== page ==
In a written statement on Monday, a spokesperson for CMG replied to questions about the rally and the possibility of a strike: “CUNA Mutual Group remains steadfast in our commitment to reaching a fair and market-competitive agreement with the OPEIU Local 39 that meets the needs of our employees and our company. We hope the Union joins us in this effort.”
Battered bastards of bargaining
The current friction between the union and CMG management began in February 2022 when the two parties opened negotiations over a new contract. The company’s unionized office staff have gone over 400 days without an employment agreement.
The union has accused corporate leadership of stalling and repeatedly violating labor law. Since February 2023, the OPEIU Local 39 has filed six charges with the National Labor Relations Board, which remain unresolved.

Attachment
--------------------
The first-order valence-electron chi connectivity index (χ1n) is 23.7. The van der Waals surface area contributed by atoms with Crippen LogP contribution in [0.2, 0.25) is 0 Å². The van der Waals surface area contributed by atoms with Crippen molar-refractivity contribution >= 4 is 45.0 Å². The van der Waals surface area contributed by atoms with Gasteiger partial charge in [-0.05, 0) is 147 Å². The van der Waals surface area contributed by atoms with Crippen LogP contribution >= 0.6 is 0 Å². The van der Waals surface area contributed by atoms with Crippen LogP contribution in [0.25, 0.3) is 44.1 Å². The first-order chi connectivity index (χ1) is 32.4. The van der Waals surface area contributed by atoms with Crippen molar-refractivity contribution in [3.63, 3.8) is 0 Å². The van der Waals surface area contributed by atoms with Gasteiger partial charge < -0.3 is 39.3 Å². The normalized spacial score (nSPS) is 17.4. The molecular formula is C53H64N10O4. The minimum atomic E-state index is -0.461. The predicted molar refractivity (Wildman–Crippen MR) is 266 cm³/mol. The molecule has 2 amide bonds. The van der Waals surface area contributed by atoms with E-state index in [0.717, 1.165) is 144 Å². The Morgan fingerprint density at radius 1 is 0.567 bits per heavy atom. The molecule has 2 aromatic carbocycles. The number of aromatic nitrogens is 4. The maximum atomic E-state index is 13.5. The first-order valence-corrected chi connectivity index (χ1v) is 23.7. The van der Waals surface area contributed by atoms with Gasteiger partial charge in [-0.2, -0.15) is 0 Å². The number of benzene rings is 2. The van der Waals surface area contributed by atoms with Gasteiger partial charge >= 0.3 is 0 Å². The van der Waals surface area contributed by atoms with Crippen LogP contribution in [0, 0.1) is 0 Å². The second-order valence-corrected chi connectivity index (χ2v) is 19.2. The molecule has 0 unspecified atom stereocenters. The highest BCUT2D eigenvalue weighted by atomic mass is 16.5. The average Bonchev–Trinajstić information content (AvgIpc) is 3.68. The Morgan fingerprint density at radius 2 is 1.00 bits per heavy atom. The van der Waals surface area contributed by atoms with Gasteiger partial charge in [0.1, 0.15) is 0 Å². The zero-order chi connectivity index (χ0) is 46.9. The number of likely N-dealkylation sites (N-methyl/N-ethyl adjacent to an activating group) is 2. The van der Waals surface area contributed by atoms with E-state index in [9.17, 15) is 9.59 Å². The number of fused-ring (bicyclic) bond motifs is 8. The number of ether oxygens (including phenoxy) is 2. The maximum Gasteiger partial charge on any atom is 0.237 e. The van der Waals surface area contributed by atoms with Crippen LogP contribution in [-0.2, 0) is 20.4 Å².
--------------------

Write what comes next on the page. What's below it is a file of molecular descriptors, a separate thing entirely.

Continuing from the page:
The union has used these charges to justify moving toward an unfair labor practices (ULP) strike. In a ULP strike, workers can take it upon themselves to ensure that their employer abides by federal labor regulations. Under such a strike, CMG cannot replace employees who participate.
“We’re here today because we need to show the company that we’re ready to strike if we have to,” said Joe Evica, OPEIU Local 39 chief steward, during Saturday’s rally. “None of us want to strike. All of us want a fair contract, and we’re going to do whatever we need to do in order to get a fair contract.”
The crowd cheered Evica, whose firing has become a rallying cry for workers at CMG. Earlier this spring, the company investigated and then fired him. CMG claims it terminated Evica for breaking company policy regarding information sharing, but OPEIU Local 39 calls the firing an act of retaliation, citing the chief steward’s prominent position within the union.
Regardless of the real reason, Evica’s firing has stirred support for resolute action among the union’s membership. A mere mention of his termination prompted a spontaneous chant of “Hands off Joe!” among the crowd gathered at Saturday’s rally.